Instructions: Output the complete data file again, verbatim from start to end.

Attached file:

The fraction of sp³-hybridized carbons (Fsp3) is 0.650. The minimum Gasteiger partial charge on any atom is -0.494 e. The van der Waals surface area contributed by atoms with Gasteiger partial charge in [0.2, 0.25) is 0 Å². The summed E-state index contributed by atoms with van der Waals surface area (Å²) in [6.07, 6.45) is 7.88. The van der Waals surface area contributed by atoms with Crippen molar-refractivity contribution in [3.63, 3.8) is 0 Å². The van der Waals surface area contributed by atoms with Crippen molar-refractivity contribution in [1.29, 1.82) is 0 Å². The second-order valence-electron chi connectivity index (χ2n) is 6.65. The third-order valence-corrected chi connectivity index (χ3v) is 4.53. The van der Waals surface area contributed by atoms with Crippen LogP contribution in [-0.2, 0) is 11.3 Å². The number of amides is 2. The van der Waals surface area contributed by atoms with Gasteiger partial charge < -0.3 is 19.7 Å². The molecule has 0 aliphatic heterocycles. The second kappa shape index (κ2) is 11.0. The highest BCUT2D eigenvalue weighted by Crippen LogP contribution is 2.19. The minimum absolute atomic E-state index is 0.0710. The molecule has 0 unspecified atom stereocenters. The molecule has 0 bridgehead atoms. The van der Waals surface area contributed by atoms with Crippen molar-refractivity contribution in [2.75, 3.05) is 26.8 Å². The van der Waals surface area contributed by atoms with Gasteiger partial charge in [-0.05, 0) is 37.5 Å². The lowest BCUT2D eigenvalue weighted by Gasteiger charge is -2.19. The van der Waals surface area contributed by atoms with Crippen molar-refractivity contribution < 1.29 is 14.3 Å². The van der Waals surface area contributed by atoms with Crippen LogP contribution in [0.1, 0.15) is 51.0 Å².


The fraction of sp³-hybridized carbons (Fsp3) is 0.650. The minimum Gasteiger partial charge on any atom is -0.494 e. The van der Waals surface area contributed by atoms with Gasteiger partial charge in [0.2, 0.25) is 0 Å². The summed E-state index contributed by atoms with van der Waals surface area (Å²) in [6.07, 6.45) is 7.88. The van der Waals surface area contributed by atoms with Crippen molar-refractivity contribution in [3.63, 3.8) is 0 Å². The van der Waals surface area contributed by atoms with Crippen molar-refractivity contribution in [1.29, 1.82) is 0 Å². The second-order valence-electron chi connectivity index (χ2n) is 6.65. The third-order valence-corrected chi connectivity index (χ3v) is 4.53. The van der Waals surface area contributed by atoms with Crippen LogP contribution in [-0.2, 0) is 11.3 Å². The number of amides is 2. The van der Waals surface area contributed by atoms with Gasteiger partial charge < -0.3 is 19.7 Å². The molecule has 0 aliphatic heterocycles. The second kappa shape index (κ2) is 11.0. The highest BCUT2D eigenvalue weighted by Crippen LogP contribution is 2.19. The minimum absolute atomic E-state index is 0.0710. The molecule has 0 unspecified atom stereocenters. The molecule has 0 bridgehead atoms. The van der Waals surface area contributed by atoms with Crippen molar-refractivity contribution in [2.75, 3.05) is 26.8 Å². The van der Waals surface area contributed by atoms with Gasteiger partial charge in [-0.05, 0) is 37.5 Å². The lowest BCUT2D eigenvalue weighted by Gasteiger charge is -2.19. The van der Waals surface area contributed by atoms with Crippen molar-refractivity contribution < 1.29 is 14.3 Å². The van der Waals surface area contributed by atoms with Crippen LogP contribution in [0.1, 0.15) is 51.0 Å².